Apr 05, 2016

Men in Black Help Longhorn Basketball Women Sharpen Their Game

Reporting Texas

Merrin Matthew bodied up the ball handler for the University of Texas at Austin basketball team. His two teammates were equally busy during a three-on-three game at the Frank Erwin Center. Matthews’ friend Terry Woodard defended the post. Marcus Edwards guarded the wing. A whistle blew.

Edwards reached down to help up the person he had knocked to the floor: all 5-feet-4 of Brooke McCarty, a guard.

Every practice this past season, five to 10 men at UT-Austin put on jerseys to scrimmage against the Longhorn women’s basketball team in a demonstration of gender equality. Matthew, Woodard, Edwards and the others formed the women’s practice squad to tussle as though a championship was at stake.

“My first practice, I had scratches all over my body,” Matthew said. “Last practice, I thought I might have gotten a concussion from an elbow. They don’t care we are guys, and it doesn’t matter they are girls.”

The men attended every practice. Although their black jerseys said Texas, they were the opposition in every drill.

“We have them around because they allow us to focus on ourselves,” head coach Karen Aston said.

The men are  known as the Blacks due to their distinctive jerseys. At each practice, they played the role of the upcoming opponent on the schedule. At the beginning of practice, as the women warmed up on one half of the court, assistant coach George Washington walked to the other side and yelled, “Where my guys at?”

The Blacks assembled around Washington as he assigned positions and names.

“We have 10 minutes to learn the other teams’ plays, tendencies, ins and outs,” said Ryan Wright, a former practice squad member. “If you can’t learn on the fly, you can’t play.”

The practice began informally. Jody Conradt, who coached the team from 1976 to 2007, said her teams would scrimmage with some male chemistry professors at Gregory Gym back in the 1970s. Former player Fran Harris recalls scrimmaging with men playing “noon ball” in the 1980s. By her junior year, she said, the “practice guys” nearly had become regulars.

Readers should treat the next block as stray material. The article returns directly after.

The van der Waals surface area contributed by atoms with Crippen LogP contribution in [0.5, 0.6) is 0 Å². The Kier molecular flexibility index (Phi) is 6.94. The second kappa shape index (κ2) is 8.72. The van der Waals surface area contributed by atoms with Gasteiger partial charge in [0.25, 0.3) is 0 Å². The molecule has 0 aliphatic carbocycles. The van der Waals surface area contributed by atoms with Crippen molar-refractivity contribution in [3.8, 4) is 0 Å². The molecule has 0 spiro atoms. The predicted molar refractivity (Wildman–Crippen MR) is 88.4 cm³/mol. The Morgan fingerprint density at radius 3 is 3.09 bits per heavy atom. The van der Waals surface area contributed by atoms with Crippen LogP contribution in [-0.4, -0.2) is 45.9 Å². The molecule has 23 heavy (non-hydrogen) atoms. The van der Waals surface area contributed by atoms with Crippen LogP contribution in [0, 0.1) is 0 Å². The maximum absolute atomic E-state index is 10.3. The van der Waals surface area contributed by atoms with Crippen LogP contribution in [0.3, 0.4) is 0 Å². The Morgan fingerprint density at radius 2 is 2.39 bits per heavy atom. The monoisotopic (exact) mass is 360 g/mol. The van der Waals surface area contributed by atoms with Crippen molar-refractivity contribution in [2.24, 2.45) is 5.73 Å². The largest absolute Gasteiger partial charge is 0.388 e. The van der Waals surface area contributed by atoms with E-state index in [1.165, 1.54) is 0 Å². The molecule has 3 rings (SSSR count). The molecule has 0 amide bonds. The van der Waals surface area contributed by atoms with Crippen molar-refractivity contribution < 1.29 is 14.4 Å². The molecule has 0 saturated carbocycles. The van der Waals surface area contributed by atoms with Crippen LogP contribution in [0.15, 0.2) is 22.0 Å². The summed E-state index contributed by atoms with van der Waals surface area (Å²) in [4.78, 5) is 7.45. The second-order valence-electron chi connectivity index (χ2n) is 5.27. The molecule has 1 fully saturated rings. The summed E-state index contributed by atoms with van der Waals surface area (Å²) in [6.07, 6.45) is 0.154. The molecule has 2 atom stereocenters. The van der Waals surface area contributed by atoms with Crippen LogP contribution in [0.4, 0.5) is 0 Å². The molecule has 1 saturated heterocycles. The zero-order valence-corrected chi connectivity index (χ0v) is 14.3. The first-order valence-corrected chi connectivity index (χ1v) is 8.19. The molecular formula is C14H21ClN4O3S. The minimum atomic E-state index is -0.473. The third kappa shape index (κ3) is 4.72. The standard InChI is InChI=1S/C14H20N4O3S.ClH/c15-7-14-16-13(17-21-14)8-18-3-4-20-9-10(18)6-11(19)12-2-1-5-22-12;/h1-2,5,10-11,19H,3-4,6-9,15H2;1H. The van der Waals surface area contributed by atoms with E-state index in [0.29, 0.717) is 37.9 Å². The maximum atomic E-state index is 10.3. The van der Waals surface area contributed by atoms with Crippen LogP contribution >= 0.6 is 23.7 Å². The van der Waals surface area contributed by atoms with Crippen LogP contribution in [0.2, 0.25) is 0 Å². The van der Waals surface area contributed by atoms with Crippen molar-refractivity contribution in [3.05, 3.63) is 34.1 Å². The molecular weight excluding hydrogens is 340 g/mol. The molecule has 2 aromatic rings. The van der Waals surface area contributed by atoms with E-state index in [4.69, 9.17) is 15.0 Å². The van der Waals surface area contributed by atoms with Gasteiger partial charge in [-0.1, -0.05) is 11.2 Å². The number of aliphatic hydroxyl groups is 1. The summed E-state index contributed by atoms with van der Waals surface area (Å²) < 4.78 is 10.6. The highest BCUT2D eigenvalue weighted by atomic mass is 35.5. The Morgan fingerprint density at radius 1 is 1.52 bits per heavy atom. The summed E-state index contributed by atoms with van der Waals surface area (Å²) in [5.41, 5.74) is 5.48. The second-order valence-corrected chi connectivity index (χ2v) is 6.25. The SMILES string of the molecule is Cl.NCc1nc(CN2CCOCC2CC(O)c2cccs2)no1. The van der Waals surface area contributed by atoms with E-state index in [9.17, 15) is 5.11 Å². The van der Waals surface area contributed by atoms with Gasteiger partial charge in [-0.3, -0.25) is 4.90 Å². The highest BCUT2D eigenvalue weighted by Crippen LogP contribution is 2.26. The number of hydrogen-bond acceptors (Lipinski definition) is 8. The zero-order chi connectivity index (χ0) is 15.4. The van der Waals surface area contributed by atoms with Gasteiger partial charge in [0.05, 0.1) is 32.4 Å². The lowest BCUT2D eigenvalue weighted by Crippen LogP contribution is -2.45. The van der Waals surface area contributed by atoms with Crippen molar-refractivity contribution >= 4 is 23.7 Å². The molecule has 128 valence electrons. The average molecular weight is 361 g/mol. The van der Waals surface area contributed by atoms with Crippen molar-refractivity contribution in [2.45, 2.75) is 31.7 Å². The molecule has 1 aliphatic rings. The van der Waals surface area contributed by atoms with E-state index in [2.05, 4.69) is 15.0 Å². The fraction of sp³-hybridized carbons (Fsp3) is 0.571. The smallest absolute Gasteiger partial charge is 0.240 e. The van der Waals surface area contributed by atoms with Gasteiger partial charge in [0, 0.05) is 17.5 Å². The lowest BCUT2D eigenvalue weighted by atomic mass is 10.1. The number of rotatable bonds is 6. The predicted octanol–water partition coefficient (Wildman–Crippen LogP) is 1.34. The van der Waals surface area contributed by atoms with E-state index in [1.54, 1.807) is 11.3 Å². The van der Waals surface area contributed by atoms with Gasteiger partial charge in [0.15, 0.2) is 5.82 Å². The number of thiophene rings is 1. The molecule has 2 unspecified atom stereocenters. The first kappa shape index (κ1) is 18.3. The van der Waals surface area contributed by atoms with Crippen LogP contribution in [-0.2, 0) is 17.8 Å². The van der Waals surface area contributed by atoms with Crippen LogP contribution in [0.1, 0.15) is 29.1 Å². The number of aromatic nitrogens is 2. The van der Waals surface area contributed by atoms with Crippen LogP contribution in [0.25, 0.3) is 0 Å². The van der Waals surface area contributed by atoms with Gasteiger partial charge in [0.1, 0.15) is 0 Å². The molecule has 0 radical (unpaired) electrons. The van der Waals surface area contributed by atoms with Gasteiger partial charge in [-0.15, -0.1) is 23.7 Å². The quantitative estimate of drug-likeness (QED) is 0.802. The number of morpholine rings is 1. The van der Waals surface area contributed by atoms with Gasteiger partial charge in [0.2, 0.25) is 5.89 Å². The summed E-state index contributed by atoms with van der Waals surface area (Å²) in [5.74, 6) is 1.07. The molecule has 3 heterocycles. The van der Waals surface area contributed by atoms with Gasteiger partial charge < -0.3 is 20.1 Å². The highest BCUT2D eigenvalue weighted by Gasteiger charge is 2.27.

This past season, the men had to learn new offenses. Washington assigned each member of the Blacks a player from the opposing team he was supposed to represent and play like. At one practice, somebody represented Alexis Jones, Baylor’s best three-point shooter who also is prone to forcing passes. Later that week, the same person had to play like Brittney Martin of Oklahoma State, a guard who plays with more of an interior style.

Longhorn Imani Boyette, who has stood at 6-foot-7 since she was 13 years old, said she was accustomed to playing with men.

“Guys are stronger than girls,” she said. “Guys play quicker than girls. Playing with them gives you more confidence. If you can stop a guy, then playing against girls seems a little easier.”

Each practice drill and scrimmage was highly competitive. The Blacks swore they won most of the time. The women said the same. Their relationship resembled that of brothers and sisters. They beat each other up and viciously attacked the other, but in the end they worked for the team’s success.

“I’m dependent on these guys,” Aston said. “In this business, you don’t want to get comfortable. These guys make sure the team isn’t comfortable.”

The Longhorns finished the regular season with 29-3 and made it to the Elite Eight in the NCAA tournament, where they lost to the University of Connecticut, 85-65. The women on the team and the coaching staff deserve the credit. But part of the success went to the Blacks.

“They run the sets they learn really well,” Boyette said. “The stuff they run looks really similar to what we see in the game.”

Not just anyone can join the Blacks. The members must be good enough to keep up with Division I athletes. To find prospects, Washington searches student gyms for skilled players to recruit with promises of a chance to play competitive basketball, food and Nike gear. Most join the team for another reason: opportunity.

Blaine Bowman, who was a  practice squad member from 2013 to 2015, earned a graduate assistant coaching job with the Longhorn staff.

“Joining the practice squad gets you into the sports world,” Bowman said. “It’s a networking opportunity to develop deeper relationships.”

Matthew and Wright also joined to get into coaching. Edwards joined with the idea of a future in kinesiology, hoping that working with the women’s team would provide real-life application. A few former players were even able to win walk-on spots on the men’s team after practicing with the women.

“This opens doors for them,” Washington said. “It gets them in contact with people they never would have been in contact with.”

On that day at the Erwin Center, when practice ended, members of the Blacks hung around the players. On one end of the court, Wright and Matthew played McCarty and an assistant coach in a three-point shootout. On the other end, members of both teams talked about life outside of basketball.

“I feel like I’m a part of the team,” Matthew said. “I’m invested. I watch every game.”